In a reversal of its attempt to nix its deal to acquire smaller rival Taubman, Simon Property Group is set to take over some of the most productive mall properties in the U.S., widely seen as key to thriving in a new retail environment.
The two firms on Sunday said the merger is back on after renegotiating Simon's purchase price down 18% to $43 per share, from the original $52.50 per share agreed to in February. The new deal reportedly saves Simon nearly $800 million from the original deal, which was valued at $3.6 billion at the time.
The new merger agreement, which has been approved by both boards but awaits Taubman shareholder approval, settles their legal battle, according to a joint press release. The mall developers said they expect to close the deal sometime this year or early next.
This new deal will surprise few people, as Simon probably needs to take over its smaller rival.
Simon's move in June to nix the merger deal landed it in court, but all along that was widely seen as a bargaining tactic to lower the price, rather than to actually abandon it. Simon CEO David Simon himself last week reiterated his belief in well-located malls, despite how the pandemic has accelerated the decline of the retail model.
"And you got to own quality," he told analysts during the company's third-quarter conference call, per a Motley Fool transcript. "[T]oday, it's somewhat irrelevant whether it's this kind of asset or that. It's really: Does it have critical mass. Is it well located? Does it serve the customer the way they want to be served?"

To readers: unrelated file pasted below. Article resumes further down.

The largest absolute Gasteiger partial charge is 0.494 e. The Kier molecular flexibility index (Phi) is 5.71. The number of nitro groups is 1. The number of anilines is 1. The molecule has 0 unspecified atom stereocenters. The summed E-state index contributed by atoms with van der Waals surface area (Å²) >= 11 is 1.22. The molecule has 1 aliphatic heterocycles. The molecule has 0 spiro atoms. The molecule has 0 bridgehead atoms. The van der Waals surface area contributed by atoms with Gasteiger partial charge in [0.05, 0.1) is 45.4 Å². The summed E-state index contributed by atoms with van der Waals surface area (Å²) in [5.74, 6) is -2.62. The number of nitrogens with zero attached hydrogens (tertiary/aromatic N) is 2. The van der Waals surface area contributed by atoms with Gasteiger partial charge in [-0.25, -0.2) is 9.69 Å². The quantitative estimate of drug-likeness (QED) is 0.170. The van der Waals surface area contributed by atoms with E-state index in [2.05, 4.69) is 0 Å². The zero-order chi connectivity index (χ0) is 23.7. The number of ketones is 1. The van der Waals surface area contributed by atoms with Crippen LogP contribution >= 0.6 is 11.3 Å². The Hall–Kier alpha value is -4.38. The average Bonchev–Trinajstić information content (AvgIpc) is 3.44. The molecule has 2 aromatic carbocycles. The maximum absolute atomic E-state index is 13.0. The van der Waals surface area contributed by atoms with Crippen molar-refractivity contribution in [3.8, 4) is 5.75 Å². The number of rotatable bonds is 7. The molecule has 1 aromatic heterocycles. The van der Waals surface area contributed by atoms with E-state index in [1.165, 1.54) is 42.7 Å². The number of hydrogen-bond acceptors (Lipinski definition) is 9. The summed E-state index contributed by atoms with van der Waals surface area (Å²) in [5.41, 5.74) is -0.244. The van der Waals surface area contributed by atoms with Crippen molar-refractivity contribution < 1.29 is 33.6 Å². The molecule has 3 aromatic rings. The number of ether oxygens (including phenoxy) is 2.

Taubman's portfolio has the highest productivity of publicly-traded mall developers, according to a Wells Fargo client note Monday. While Simon got a hefty discount on its original offer, the new purchase price is still 24% higher than the value of Taubman's shares days before the deal was first announced in February and 9% higher than its most recent closing price, Wells Fargo Senior Analyst Tamara Fique said in emailed comments.
As in the original deal, the modified merger agreement is for Simon to acquire an 80% ownership interest in Taubman Realty Group Limited Partnership, with the Taubman family remaining a 20% partner.
While even some higher quality malls are faltering as more of their anchors depart in favor of other locations, Simon's control of "a subset of the highest quality properties in the US is a strategic advantage long-term," according to a note from Jeffries analysts on Sunday. But some recent activity at Simon shows that even the largest U.S. mall operator is having its struggles.
Simon in recent weeks has revealed plans to "stipulate receivership and friendly foreclosure" for the Mall at Tuttle Crossing in Ohio and Southridge Mall in Wisconsin, cease further capital spending on its Montgomery Mall in Pennsylvania, and hand over its title interest in Crystal Mall in Connecticut to the lender, according to a special report from KBRA Credit Profile.
"[D]espite its size, operational expertise, and deep brand relationships, [Simon Property Group] is not immune to the adverse effects of the coronavirus (COVID-19) pandemic," KBRA said in a press release.